My parents, however, love American Idol and watch it faithfully each season. Since I am home for an extended Christmas break, it behooves me to not be a schmuck and watch it with them. So imagine my surprise at actually enjoying it this time around. I kind of watched/tried not to watch (imagine me with my headphones in, trying to tune out the singing while watching Doctor Who on my phone) last week, but had to pay a little bit of attention when my parents asked my "expert" opinion. By the end of the episode, I'd put the show on pause and started to pay a little bit of attention.
What caught my attention? It was Harry Connick Jr. First he commented on the lack of heart in someone's showy singing. I was so gratified to hear a famous singer giving the same advice I've given so often in lessons. Finally! Then he commented on someone's use of a 2-1 progression - "you never went to the 5." I wanted to leap through the TV and give him a high-five and a hug. I know music theory geeks the world over were probably cheering. It was just gratifying to hear one of the judges speak from a position of fame AND formal training.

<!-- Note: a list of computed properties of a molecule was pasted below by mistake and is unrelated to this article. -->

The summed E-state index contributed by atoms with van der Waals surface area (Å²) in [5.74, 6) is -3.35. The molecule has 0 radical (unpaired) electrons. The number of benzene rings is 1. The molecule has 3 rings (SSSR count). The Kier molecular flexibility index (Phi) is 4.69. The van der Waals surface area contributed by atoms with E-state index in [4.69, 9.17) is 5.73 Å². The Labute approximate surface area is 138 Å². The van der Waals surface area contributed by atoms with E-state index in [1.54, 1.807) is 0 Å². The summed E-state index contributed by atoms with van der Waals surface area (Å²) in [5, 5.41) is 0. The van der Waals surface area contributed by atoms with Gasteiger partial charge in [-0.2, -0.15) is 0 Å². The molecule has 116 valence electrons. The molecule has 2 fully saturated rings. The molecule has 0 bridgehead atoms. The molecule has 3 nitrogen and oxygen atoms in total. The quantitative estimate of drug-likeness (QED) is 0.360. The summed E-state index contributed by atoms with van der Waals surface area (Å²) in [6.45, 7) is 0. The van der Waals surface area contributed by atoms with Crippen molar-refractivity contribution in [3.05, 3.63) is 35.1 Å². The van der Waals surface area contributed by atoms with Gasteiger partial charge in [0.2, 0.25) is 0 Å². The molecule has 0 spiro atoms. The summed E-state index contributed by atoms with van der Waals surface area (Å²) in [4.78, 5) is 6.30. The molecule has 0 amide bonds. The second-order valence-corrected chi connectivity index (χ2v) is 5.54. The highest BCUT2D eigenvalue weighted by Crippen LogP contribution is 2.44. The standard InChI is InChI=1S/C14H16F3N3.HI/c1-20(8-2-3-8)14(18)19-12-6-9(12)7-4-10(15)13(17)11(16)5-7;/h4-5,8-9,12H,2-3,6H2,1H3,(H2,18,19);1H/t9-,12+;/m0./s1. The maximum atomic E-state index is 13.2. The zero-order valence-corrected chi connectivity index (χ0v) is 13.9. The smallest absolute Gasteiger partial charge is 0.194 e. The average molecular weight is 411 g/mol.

Today, I actually found myself looking forward to watching the show with my parents, and found myself wondering if they stream this on Hulu (we do internet TV at home). About halfway through, Harry gave a great comment to a young singer named Stephanie Gummelt. He said something like "you need more breath and more breath of experience."
YES!!!! What an eloquent, yet simple way of giving out two key pieces of advice. First - a singer needs to sing "on the breath," i.e. support the sound. Second - a singer needs to sing from their own life experiences. I know these lovely, sweet kids of fifteen and sixteen can have great vocal talent, but not all of them have the full breadth of experience needed to sing some of the songs that they tackle. We have to sing what we know. I know that I have a completely different outlook in my forties than I did in my teens and twenties, and it makes a huge difference in my singing. And I now have a new way of expressing that idea to my students: "Did you see American Idol the other night?"
I know I'm a wee bit late jumping on the American Idol Harry train, but I think I'm going to go find out if Idol is streaming on Hulu Plus...